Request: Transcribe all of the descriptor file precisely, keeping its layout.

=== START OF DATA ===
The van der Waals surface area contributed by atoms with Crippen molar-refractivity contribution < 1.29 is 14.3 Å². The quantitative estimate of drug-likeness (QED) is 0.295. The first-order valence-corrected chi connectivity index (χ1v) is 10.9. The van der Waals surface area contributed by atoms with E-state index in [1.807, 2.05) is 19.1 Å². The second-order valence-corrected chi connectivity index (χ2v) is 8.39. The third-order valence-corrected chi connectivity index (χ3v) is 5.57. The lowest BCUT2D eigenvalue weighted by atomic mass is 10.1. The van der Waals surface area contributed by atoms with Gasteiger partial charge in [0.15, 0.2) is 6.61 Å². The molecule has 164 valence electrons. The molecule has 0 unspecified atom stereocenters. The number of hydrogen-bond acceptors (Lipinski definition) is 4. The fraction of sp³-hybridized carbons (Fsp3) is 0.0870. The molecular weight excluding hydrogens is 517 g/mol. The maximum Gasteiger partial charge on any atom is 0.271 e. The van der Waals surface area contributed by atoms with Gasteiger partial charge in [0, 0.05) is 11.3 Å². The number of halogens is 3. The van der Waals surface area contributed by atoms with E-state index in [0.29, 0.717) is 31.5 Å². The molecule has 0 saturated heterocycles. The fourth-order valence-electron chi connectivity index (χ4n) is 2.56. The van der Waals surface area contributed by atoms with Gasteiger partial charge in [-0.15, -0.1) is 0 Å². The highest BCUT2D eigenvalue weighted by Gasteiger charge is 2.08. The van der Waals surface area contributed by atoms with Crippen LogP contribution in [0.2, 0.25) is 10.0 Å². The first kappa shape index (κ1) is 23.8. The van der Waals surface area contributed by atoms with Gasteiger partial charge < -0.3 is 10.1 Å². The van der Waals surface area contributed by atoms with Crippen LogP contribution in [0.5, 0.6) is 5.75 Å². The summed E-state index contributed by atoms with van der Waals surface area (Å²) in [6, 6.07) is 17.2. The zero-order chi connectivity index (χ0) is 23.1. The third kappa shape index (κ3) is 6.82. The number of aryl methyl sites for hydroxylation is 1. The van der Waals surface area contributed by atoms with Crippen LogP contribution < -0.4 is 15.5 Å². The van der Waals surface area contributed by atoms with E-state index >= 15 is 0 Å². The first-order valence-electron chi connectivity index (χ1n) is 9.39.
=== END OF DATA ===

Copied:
The van der Waals surface area contributed by atoms with Crippen molar-refractivity contribution < 1.29 is 14.3 Å². The quantitative estimate of drug-likeness (QED) is 0.295. The first-order valence-corrected chi connectivity index (χ1v) is 10.9. The van der Waals surface area contributed by atoms with E-state index in [1.807, 2.05) is 19.1 Å². The second-order valence-corrected chi connectivity index (χ2v) is 8.39. The third-order valence-corrected chi connectivity index (χ3v) is 5.57. The lowest BCUT2D eigenvalue weighted by atomic mass is 10.1. The van der Waals surface area contributed by atoms with Gasteiger partial charge in [0.15, 0.2) is 6.61 Å². The molecule has 164 valence electrons. The molecule has 0 unspecified atom stereocenters. The number of hydrogen-bond acceptors (Lipinski definition) is 4. The fraction of sp³-hybridized carbons (Fsp3) is 0.0870. The molecular weight excluding hydrogens is 517 g/mol. The maximum Gasteiger partial charge on any atom is 0.271 e. The van der Waals surface area contributed by atoms with Gasteiger partial charge in [0, 0.05) is 11.3 Å². The number of halogens is 3. The van der Waals surface area contributed by atoms with E-state index in [0.29, 0.717) is 31.5 Å². The molecule has 0 saturated heterocycles. The fourth-order valence-electron chi connectivity index (χ4n) is 2.56. The van der Waals surface area contributed by atoms with Gasteiger partial charge in [-0.15, -0.1) is 0 Å². The highest BCUT2D eigenvalue weighted by Gasteiger charge is 2.08. The van der Waals surface area contributed by atoms with Crippen LogP contribution in [0.2, 0.25) is 10.0 Å². The first kappa shape index (κ1) is 23.8. The van der Waals surface area contributed by atoms with Gasteiger partial charge < -0.3 is 10.1 Å². The van der Waals surface area contributed by atoms with Crippen LogP contribution in [0.5, 0.6) is 5.75 Å². The summed E-state index contributed by atoms with van der Waals surface area (Å²) in [6, 6.07) is 17.2. The zero-order chi connectivity index (χ0) is 23.1. The third kappa shape index (κ3) is 6.82. The number of aryl methyl sites for hydroxylation is 1. The van der Waals surface area contributed by atoms with Crippen LogP contribution < -0.4 is 15.5 Å². The van der Waals surface area contributed by atoms with E-state index >= 15 is 0 Å². The first-order valence-electron chi connectivity index (χ1n) is 9.39.